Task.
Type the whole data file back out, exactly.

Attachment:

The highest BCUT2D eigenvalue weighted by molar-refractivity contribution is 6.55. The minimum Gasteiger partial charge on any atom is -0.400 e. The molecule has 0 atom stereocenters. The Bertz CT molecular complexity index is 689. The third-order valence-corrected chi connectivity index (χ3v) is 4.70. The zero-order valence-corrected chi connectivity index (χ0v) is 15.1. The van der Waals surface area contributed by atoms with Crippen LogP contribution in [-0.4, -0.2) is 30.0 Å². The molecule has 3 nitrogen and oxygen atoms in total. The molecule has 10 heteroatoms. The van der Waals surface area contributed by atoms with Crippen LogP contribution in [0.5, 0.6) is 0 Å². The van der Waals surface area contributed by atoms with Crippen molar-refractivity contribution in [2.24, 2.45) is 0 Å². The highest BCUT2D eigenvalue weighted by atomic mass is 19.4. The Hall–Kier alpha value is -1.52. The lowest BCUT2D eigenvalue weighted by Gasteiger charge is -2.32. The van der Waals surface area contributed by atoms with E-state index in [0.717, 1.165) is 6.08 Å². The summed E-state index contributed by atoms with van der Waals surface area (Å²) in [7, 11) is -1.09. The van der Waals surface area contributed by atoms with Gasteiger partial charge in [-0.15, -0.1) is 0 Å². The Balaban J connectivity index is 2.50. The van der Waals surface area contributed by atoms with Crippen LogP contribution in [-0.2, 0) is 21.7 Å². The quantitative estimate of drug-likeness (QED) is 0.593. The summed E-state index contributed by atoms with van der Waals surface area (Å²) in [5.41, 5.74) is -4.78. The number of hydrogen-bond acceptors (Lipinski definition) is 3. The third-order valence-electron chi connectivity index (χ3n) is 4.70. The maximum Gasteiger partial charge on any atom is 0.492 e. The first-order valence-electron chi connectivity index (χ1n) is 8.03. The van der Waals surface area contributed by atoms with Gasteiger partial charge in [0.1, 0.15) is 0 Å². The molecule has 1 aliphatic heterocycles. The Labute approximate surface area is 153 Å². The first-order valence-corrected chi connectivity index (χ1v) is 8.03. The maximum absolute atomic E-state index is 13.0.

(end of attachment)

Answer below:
The highest BCUT2D eigenvalue weighted by molar-refractivity contribution is 6.55. The minimum Gasteiger partial charge on any atom is -0.400 e. The molecule has 0 atom stereocenters. The Bertz CT molecular complexity index is 689. The third-order valence-corrected chi connectivity index (χ3v) is 4.70. The zero-order valence-corrected chi connectivity index (χ0v) is 15.1. The van der Waals surface area contributed by atoms with Crippen LogP contribution in [-0.4, -0.2) is 30.0 Å². The molecule has 3 nitrogen and oxygen atoms in total. The molecule has 10 heteroatoms. The van der Waals surface area contributed by atoms with Crippen LogP contribution in [0.5, 0.6) is 0 Å². The van der Waals surface area contributed by atoms with Crippen molar-refractivity contribution in [2.24, 2.45) is 0 Å². The highest BCUT2D eigenvalue weighted by atomic mass is 19.4. The Hall–Kier alpha value is -1.52. The lowest BCUT2D eigenvalue weighted by Gasteiger charge is -2.32. The van der Waals surface area contributed by atoms with E-state index in [0.717, 1.165) is 6.08 Å². The summed E-state index contributed by atoms with van der Waals surface area (Å²) in [7, 11) is -1.09. The van der Waals surface area contributed by atoms with Gasteiger partial charge in [-0.15, -0.1) is 0 Å². The Balaban J connectivity index is 2.50. The van der Waals surface area contributed by atoms with Crippen LogP contribution in [-0.2, 0) is 21.7 Å². The quantitative estimate of drug-likeness (QED) is 0.593. The summed E-state index contributed by atoms with van der Waals surface area (Å²) in [5.41, 5.74) is -4.78. The number of hydrogen-bond acceptors (Lipinski definition) is 3. The third-order valence-electron chi connectivity index (χ3n) is 4.70. The maximum Gasteiger partial charge on any atom is 0.492 e. The first-order valence-electron chi connectivity index (χ1n) is 8.03. The van der Waals surface area contributed by atoms with Gasteiger partial charge in [0.1, 0.15) is 0 Å². The molecule has 1 aliphatic heterocycles. The Labute approximate surface area is 153 Å². The first-order valence-corrected chi connectivity index (χ1v) is 8.03. The maximum absolute atomic E-state index is 13.0.